the Plague visited Cheshire
THE SARS virus and the current global concern is put into
perspective if one considers how the population fared in former
times...when the plague visited and medicine was practically non-existent.
Cheshire, in common with the rest of England had its several visitations
of the plague and the records make very interesting, and very sad,
The Black Death of the fourteenth century visited Cheshire and the
county suffered heavily.
In 1348 there was an abnormally wet half year, with rain practically
every day from Midsummer to Christmas, so what with the bad harvest
and the plague the common people suffered much.
There is ample evidence that quite a number of the clergy succumbed
and that for several years many farms were greatly r educed in value
because of the scarcity of labour, which made it impossible for
them to be worked.
In 1507 the "sweating sickness" visited Chester when ninety-one
householders died in three days and "all but four of them widows".
Ten years later Chester was again visited by a "great plague"
and "for want of trading the grass did grow a foot high at
the Cross and in other streets".
This is believed to have been the true plague following the sweating
In 1558 the plague again visited the county and other neighbouring
counties. A few died in Chester, but many fled to the open country
to escape it. Slight as the visitation appears to have been, Chester
was "weakened by the prevalence of the plague", according
to a State paper in February 1559.
Chester was visited again in 1574, but, fortunately, there were
few deaths, rnainly because of the precautions taken by the civic
authority, such as the prohibiting of citizens from receiving any
lodgers who had come from supected neighbourhoods.
Two years later most of the members of the Antrobus family in Northwich
died, and the household linen, valued at 13s. 4d, was put into the
river to prevent its further use, an act which, in 1592, was the
subject of an action by the son who claimed compensation for this
Early in the seventeenth century the plague again came to Chester,
commencing in St. Johns Lane, at the home of one, Glover.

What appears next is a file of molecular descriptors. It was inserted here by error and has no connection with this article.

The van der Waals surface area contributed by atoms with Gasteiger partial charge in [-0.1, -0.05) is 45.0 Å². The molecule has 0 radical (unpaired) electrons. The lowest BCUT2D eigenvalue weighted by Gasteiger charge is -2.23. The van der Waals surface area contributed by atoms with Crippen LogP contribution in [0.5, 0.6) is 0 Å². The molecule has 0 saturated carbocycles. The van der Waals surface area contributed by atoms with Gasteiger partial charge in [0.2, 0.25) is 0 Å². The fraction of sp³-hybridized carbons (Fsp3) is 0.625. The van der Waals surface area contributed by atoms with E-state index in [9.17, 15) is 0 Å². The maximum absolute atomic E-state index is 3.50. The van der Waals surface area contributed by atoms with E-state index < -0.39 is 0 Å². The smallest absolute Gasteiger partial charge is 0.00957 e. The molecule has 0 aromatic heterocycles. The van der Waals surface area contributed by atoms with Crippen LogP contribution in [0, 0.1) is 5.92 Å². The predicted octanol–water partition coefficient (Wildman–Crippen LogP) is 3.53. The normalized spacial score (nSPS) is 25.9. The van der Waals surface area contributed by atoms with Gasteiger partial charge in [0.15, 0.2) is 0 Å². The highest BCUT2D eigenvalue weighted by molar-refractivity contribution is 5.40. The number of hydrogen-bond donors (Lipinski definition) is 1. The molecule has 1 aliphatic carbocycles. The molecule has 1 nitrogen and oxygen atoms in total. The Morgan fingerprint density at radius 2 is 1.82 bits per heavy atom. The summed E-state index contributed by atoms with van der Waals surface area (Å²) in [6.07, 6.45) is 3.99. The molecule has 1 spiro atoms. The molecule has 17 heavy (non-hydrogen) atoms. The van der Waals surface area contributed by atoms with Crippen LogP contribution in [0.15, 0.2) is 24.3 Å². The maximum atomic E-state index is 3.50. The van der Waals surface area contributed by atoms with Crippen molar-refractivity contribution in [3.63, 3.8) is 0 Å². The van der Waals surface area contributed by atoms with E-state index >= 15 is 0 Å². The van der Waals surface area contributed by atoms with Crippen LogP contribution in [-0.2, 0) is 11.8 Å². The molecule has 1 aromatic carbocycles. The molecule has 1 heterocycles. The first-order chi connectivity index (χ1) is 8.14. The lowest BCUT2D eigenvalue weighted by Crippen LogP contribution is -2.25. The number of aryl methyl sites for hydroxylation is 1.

Here seven persons died in a short time, and the plague great increased
until sixty died weekly. Michaelmas Fair was not kept because of
the prevalence of the disease. All infected persons were removed
from their homes and conveyed into houses and and cabins built at
the water side, near the New Tower, and were there relieved at the
cost of the city. In a little over a month, to October 13, 1603,
six hundred and fifty died of the plague.
Despite the many deaths the plague continued to rage in Chester,
and from October 14, 1603, to March 20, 1604, a further eight hundred
and twelve persons died.
In this year of 1604, Nantwich was visited. The parish registers
in July 1604 records the plague as "being brought out of Chester".
Northwich also appears to have been visited during this year, as
it is named, with Nantwich and Chester, as being in need of relief,
for it was "infected with the plague". Owing to the plague
in Chester in 1605 the Court of Exchequer was removed to Tarvin,
and the County Assizes were held in Nantwich.
Stockport was visited by the plague during the years 1605 and 1606
as witness the evidence of the parish registers, for some fifty-one
persons are recorded as having died from it.
Macclesfield had an even more serious visitation. Over seventy entries,
occupying two pages of the parish registers speak of "Burials
in Macclesfield since God's visitations. In 1608 an epidemic started
at "The Talbot" in Chester, when fourteen persons died,
and again in 1610 many more died.
In 1625 the plague at Malpas was very severe, and seemingly several
families were exterminated by the disease. One entry in the registers
is interesting and pathetic.
It reads: "Richard Dawson, brother to the above named 'Thomas
Dawson of Bradley, being sicke of the plague, and perceyvei,)g lie
must (lie at vt time, arose out of his bed, and made his grave,
and caused his nefew, John Dawson, to cast straw into the grave,
w'ch was not farre from the howse, and went and layd him down in
the sayd grave, and caused clothes to be layd uppon, and so dep'ted
out of this world; this be did because he was a strong man, and
heavier than his said nefew and another wench were able to bury.
He died about the XXlVth of August. This much was I credibly tould
he did 1625 . . ."
In 1637 Congleton was visited by a plague of a particularly virulent
type. The authorities, under John Bradshaw, the Mayor, tackled the
epidemic with promptness and forthrightness.
It ordered that "no lnholder, Ale house keeper, Victualler
or other pson of this Towvne whatsoever shall lodge, or receive
into his or theire houses, anie carrier, maltster or other pson
travelling from Darbey, or from anie other place infected or suspected,
and generally reported to be infected whatsoever, or receive ,anie
corne, graine, malte or other Commodity
from anie comon carrier that shall not bring with him a sufficient
certificate that the same malte, graine, or other comoditie came
not from anie place infected or suspected..."
It was believed that this infection was brought from London in a
box of wearing apparel. The plague reached the town a few days before
Christmas, and attacked the Laplove family, several of whom quickly
became victims. It soon spread from house to house, so much so that
the streets of the town became deserted and overgrown with grass.
This attack lasted for two years; the authorities doing everything
possible for the stricken town.
In passing, it may be recorded that the Laplove family, with the
exception of one little girl, was entirely wiped out, five being
recorded in the Astbury parish registers as having been buried in
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